Marine Fisheries Commission set to vote this week on new southern flounder rules

Marine Fisheries Commission set to vote this week on new southern flounder rules

CAROLINA BEACH, NC (WECT) - After much delay, members of the Marine Fisheries Commission are expected to vote Thursday on new rules and regulations of Southern Flounder.

Southern Flounder is one of the most popular sought after fish in our coastal waters and the population is said to be declining.

The vote was originally scheduled for August, but members received a letter from Donald van der Vaart, Secretary of the North Carolina Department of Environment and Natural Resources during a Commission meeting before the scheduled vote.

In the letter, van der Vaart expressed his concern, and those raised by more than a dozen members of the General Assembly, about potential options under consideration to supplement the Southern Flounder Fishery Management Plan (FMP).

Commission members voted in February to pursue a supplement to reduce the catch of Southern Flounder by 25 to 60 percent.

Among the lawmakers expressing concern in a letter to Secretary van der Vaart were Rep. Chris Millis (R-Pender), Rep. Frank Iler (R-Brunswick) and Sen. Bill Rabon (R-Brunswick).

The commission received comments this summer from the public on six proposals to preserve the population of the species. Each will make changes for both the commercial and recreational flounder fisherman.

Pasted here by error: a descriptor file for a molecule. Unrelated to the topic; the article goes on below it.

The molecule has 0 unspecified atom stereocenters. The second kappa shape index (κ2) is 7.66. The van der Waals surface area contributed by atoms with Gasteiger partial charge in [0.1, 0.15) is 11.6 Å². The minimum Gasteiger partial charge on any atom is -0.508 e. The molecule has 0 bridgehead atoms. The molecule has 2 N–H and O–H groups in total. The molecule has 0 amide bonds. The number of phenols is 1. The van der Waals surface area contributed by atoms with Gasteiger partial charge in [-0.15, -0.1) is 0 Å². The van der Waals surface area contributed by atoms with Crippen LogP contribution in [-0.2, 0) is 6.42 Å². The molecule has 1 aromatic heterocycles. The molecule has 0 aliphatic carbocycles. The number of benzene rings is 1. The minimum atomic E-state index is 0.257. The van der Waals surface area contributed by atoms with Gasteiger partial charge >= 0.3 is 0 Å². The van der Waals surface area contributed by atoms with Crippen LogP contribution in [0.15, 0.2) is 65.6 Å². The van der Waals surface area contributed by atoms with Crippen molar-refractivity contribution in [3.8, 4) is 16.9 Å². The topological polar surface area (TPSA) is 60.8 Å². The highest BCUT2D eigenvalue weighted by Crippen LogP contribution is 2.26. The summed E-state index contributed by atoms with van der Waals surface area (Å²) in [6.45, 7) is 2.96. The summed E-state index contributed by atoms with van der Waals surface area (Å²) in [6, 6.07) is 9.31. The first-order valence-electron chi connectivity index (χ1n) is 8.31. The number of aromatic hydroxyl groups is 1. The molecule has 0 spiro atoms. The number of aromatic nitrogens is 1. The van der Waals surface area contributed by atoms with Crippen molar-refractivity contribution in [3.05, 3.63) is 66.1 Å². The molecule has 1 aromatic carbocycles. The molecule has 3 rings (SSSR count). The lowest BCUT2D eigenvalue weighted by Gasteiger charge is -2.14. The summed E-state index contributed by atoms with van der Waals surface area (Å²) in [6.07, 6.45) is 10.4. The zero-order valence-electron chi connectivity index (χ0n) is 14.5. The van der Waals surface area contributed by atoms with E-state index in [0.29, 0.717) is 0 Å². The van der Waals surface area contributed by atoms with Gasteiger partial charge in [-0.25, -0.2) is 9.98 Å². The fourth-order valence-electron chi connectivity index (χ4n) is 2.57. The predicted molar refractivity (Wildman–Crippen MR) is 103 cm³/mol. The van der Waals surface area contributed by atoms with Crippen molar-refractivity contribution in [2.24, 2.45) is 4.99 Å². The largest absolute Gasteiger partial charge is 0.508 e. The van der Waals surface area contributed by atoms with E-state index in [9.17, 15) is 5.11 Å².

The six proposals can be found online here under "Hot Topics."

Commissioners are expected to vote on which of the six plans they think will help strengthen the flounder population the most. The proposals included size and catch limits, gear modifications and even possibly seasonal closures. It is unclear as of Thursday evening whether that vote will take place.

Scientists with the Marine Fisheries Commission say the population of the flat fish has declined so much, it is being placed on their fishing stock "concerned list."

"Concerned means the fish is being stressed and is close to being over-harvested, so what they means is there are not enough big fish to replace the stock, we are down to harvesting small fish and the larger fish are not there," said Carolina Beach Charter Captain Robert Schoonmaker, who heads up the Recreational Fish Alliance of North Carolina.

Schoonmaker says the recreational fishermen have taken the most of the reductions in the past and believes the commission's actions would affect commercial fishermen the most.

"The reason behind that is those guys harvest the largest amount of flounder and any reductions made to help the species recover is going to have to be made on the commercial sector," Schoonmaker said.

The Southern Flounder is not the only coastal fish on the concerned list. Striped Bass, Atlantic Croakers and Spot are also all on the list.

The Southern Flounder, however, gets the most attention because it is the largest commercially landed fish for the state. It turns in the most revenue both commercially and recreationally.

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